The thoughts I wish to share with you are long overdue; every year, it seems that there are less of us, Wrestlers, referees, promoters, writers and last, but certainly not least the great and loyal fans who still remember the good old days: The Golden Age of Professional Wrestling in Great Britain.

Although long gone from the shores of Britain, I am most gratified to know that I am not forgotten and the thrill I experienced at receiving not only The British Wrestlers Reunion 2005 award for achievements and contribution to Professional Wrestling, but also The Special Achievement Award 2005 Hall of Fame from Bill Parsonson and ‘The Seniles’ of ‘UK Wrestling World’ was very great indeed.

Adrian Street and his wife Miss Linda show off some the plaque they received from The British Wrestler’s Reunion 2005 for Achievements and Contributions to professional wrestling

The thoughts that have long been revolving through my mind were brought to a head by the loss of one of the very greatest of our number, Alfie Hayes, who although I was probably the last of the wrestlers ever to speak to him, [just two days before he died] I was already too late to share my feelings with him — the same feelings I am sure that would have been reflected by all my peers and all who ever saw him perform. {oor Alfie didn’t even seem to realize who was talking to him. I was reminded of all the things I would have loved to have said to Big Pat Roach and to Peter Cortez.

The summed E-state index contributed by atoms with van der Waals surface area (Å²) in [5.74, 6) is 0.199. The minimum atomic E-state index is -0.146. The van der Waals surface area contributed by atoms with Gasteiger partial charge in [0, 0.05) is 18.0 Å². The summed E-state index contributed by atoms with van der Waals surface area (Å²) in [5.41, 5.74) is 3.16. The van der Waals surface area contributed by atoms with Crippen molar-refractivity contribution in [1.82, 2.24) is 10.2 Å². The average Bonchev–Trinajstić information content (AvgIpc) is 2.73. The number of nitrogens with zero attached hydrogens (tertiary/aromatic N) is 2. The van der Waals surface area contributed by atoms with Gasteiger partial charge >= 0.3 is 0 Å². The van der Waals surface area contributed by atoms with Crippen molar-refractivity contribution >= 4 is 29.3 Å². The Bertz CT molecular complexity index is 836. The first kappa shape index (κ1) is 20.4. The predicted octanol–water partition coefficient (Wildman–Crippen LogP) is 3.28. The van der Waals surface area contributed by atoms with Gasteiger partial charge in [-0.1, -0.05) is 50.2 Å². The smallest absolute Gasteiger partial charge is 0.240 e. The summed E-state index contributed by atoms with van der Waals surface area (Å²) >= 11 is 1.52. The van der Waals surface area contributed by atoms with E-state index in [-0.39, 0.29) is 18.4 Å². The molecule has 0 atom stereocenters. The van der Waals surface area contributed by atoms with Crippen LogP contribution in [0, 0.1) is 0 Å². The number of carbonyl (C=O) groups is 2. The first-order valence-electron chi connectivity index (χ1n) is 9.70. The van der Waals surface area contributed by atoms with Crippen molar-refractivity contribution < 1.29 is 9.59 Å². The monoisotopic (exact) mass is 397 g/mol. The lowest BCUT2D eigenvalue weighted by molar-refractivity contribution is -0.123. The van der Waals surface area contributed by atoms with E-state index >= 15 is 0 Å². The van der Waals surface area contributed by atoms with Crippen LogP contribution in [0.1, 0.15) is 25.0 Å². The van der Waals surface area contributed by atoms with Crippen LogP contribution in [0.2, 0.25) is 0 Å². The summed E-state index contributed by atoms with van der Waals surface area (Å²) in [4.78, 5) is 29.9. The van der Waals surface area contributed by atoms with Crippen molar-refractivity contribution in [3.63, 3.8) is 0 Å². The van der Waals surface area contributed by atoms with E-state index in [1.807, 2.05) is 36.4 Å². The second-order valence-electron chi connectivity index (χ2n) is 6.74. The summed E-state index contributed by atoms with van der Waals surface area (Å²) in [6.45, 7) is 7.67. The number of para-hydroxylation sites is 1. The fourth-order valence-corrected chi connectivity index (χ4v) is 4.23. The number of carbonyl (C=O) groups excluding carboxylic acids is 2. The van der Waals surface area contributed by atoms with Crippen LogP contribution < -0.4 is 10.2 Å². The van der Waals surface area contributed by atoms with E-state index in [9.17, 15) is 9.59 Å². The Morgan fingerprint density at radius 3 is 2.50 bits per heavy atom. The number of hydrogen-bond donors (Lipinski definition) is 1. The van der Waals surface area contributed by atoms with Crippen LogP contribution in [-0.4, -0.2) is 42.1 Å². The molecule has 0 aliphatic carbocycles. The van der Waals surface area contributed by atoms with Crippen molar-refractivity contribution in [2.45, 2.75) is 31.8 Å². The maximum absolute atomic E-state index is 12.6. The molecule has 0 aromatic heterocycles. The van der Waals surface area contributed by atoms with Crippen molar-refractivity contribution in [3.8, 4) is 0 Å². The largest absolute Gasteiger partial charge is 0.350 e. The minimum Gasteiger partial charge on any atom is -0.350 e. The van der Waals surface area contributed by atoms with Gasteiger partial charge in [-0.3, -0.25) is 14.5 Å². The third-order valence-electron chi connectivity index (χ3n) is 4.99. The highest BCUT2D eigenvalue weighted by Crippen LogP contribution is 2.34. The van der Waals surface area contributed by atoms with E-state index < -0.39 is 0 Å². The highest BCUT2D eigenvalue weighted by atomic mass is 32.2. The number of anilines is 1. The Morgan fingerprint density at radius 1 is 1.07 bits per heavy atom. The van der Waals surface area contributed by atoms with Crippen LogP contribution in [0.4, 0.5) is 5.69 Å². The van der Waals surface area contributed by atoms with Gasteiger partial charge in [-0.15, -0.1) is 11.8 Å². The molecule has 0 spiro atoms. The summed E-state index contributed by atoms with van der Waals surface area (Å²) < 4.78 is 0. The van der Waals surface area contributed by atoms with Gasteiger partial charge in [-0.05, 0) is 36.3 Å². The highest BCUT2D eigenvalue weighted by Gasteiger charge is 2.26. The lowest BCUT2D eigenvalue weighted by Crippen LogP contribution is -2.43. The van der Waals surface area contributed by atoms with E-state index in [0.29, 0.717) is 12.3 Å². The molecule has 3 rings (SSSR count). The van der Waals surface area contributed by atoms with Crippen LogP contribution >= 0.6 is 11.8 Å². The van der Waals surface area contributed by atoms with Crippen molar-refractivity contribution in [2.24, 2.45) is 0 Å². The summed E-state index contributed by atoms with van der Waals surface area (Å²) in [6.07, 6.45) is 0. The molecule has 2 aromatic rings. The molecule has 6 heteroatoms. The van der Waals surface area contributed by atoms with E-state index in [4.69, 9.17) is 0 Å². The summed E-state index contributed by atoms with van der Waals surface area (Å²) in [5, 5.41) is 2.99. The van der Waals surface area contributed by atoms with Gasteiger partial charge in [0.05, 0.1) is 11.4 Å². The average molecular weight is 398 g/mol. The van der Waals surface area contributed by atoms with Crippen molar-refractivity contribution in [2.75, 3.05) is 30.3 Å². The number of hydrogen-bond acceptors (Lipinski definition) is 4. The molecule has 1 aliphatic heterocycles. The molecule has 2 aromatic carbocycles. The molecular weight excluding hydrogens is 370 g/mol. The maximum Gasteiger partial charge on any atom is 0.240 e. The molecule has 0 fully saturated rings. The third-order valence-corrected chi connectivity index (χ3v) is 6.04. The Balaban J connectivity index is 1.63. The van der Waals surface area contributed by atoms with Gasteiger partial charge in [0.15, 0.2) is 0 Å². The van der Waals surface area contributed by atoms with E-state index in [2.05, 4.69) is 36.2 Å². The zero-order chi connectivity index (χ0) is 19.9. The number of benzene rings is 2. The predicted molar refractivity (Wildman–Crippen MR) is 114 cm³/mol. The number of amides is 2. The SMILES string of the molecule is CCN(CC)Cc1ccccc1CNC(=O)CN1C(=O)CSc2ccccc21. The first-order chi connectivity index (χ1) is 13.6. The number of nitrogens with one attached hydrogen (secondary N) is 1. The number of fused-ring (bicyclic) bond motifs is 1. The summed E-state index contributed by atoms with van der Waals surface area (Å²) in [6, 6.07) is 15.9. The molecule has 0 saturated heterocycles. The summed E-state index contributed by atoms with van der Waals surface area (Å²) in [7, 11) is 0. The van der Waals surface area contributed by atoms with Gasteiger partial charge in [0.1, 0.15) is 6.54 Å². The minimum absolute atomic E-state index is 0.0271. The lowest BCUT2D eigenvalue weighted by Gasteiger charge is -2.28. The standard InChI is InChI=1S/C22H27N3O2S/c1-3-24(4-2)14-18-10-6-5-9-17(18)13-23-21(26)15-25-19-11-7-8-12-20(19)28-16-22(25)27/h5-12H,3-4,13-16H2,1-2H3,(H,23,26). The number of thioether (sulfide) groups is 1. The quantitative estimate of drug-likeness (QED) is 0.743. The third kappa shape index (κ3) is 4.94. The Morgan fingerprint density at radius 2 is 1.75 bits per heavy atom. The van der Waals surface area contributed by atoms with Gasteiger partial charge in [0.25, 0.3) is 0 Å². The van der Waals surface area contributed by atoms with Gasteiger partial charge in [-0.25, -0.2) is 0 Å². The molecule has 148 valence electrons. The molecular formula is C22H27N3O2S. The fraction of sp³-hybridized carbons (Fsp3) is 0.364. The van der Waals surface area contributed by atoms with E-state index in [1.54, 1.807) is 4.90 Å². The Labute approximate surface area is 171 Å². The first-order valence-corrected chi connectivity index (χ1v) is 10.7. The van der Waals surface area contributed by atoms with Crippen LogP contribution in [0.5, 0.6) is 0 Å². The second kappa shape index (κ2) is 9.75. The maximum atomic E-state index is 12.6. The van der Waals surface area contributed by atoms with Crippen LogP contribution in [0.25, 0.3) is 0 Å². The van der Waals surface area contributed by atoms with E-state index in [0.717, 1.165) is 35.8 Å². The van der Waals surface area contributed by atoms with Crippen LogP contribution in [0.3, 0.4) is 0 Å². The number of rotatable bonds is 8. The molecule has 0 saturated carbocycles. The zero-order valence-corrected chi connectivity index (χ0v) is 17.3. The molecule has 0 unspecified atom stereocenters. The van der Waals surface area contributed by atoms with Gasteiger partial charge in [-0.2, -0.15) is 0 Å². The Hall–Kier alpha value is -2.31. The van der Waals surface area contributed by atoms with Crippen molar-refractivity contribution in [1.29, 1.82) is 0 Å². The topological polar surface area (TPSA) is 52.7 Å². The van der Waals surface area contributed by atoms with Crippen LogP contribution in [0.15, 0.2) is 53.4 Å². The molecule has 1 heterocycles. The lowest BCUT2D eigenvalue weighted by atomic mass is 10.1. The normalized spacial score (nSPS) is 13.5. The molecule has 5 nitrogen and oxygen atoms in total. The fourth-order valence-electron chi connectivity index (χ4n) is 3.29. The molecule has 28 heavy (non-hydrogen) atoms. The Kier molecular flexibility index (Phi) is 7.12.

Being a cancer survivor myself I can wholly appreciate the gravity of their illnesses, but to me Big Pat seemed so thoroughly indestructible and Peter, who I was corresponding with via e-mail, seemed to have such a positive attitude that I was absolutely shocked when I received the awful news of their demise.

The wonderful Awards I have received this year I want to dedicate to all those who have shared this very unique business with me and to tell you, I appreciate that without all of you, I could never have been considered a worthy candidate for receiving them in the first place.

Amongst the number of Grappling Greats who most shaped and influenced Professional Wrestling as we knew it in The Golden Years, there are two that spring immediately to my mind — no surprises here, Judo Al Hayes, or Alfie as we knew him best, and ‘The Dazzler’ Joe Cornelius. I have seen their traits, humour, attitudes, ring generalship and aura mirrored in so many of the greats who followed them into the business that I can’t even begin to imagine what British Wrestling would have been like without them; but I do know that it would not have been what it was.

I am sure that we all remember the luxury transport that used to convey us from Dale Martin’s offices to the various wrestling venues all over the South and West of Britain — old converted ambulances with no springs, heaters or air-conditioners and a top speed of about 45 miles an hour — and those awful f****** roads. Travelling could be miserable, UNLESS you were lucky enough to share the journey with Alfie Hayes, especially if he was discussing anything under the Sun with someone like Allan Garfield, Damn! They were bloody hilarious, the miles would just melt away and even watching Monty Python would be an anticlimax after an evening listening to Alfie’s views on just about anything.